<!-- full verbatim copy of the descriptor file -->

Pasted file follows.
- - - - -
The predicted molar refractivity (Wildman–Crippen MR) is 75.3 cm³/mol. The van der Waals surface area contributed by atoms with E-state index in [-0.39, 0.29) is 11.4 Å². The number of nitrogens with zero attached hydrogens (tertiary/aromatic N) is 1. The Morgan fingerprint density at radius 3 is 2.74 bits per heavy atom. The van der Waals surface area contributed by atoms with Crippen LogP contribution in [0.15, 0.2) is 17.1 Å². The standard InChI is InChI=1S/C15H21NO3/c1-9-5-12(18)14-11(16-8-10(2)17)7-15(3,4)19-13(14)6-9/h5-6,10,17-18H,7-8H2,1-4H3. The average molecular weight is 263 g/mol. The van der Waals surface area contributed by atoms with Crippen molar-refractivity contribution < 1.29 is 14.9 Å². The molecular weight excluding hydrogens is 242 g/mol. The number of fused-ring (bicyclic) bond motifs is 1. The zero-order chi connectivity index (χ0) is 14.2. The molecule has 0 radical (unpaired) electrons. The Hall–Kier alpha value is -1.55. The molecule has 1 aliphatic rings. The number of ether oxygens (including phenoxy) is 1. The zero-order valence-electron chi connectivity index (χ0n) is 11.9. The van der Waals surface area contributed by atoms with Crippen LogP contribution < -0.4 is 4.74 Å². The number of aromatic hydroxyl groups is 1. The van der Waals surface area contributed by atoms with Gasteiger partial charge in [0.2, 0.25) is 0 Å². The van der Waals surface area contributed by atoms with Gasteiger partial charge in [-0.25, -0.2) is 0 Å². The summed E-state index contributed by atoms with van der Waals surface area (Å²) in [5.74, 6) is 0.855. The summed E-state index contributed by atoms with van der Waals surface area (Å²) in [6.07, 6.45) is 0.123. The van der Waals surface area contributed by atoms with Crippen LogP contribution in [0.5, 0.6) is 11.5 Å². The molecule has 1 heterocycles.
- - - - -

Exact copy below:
The predicted molar refractivity (Wildman–Crippen MR) is 75.3 cm³/mol. The van der Waals surface area contributed by atoms with E-state index in [-0.39, 0.29) is 11.4 Å². The number of nitrogens with zero attached hydrogens (tertiary/aromatic N) is 1. The Morgan fingerprint density at radius 3 is 2.74 bits per heavy atom. The van der Waals surface area contributed by atoms with Crippen LogP contribution in [0.15, 0.2) is 17.1 Å². The standard InChI is InChI=1S/C15H21NO3/c1-9-5-12(18)14-11(16-8-10(2)17)7-15(3,4)19-13(14)6-9/h5-6,10,17-18H,7-8H2,1-4H3. The average molecular weight is 263 g/mol. The van der Waals surface area contributed by atoms with Crippen molar-refractivity contribution < 1.29 is 14.9 Å². The molecular weight excluding hydrogens is 242 g/mol. The number of fused-ring (bicyclic) bond motifs is 1. The zero-order chi connectivity index (χ0) is 14.2. The molecule has 0 radical (unpaired) electrons. The Hall–Kier alpha value is -1.55. The molecule has 1 aliphatic rings. The number of ether oxygens (including phenoxy) is 1. The zero-order valence-electron chi connectivity index (χ0n) is 11.9. The van der Waals surface area contributed by atoms with Crippen LogP contribution < -0.4 is 4.74 Å². The number of aromatic hydroxyl groups is 1. The van der Waals surface area contributed by atoms with Gasteiger partial charge in [0.2, 0.25) is 0 Å². The van der Waals surface area contributed by atoms with Gasteiger partial charge in [-0.25, -0.2) is 0 Å². The summed E-state index contributed by atoms with van der Waals surface area (Å²) in [5.74, 6) is 0.855. The summed E-state index contributed by atoms with van der Waals surface area (Å²) in [6.07, 6.45) is 0.123. The van der Waals surface area contributed by atoms with Crippen LogP contribution in [0.5, 0.6) is 11.5 Å². The molecule has 1 heterocycles.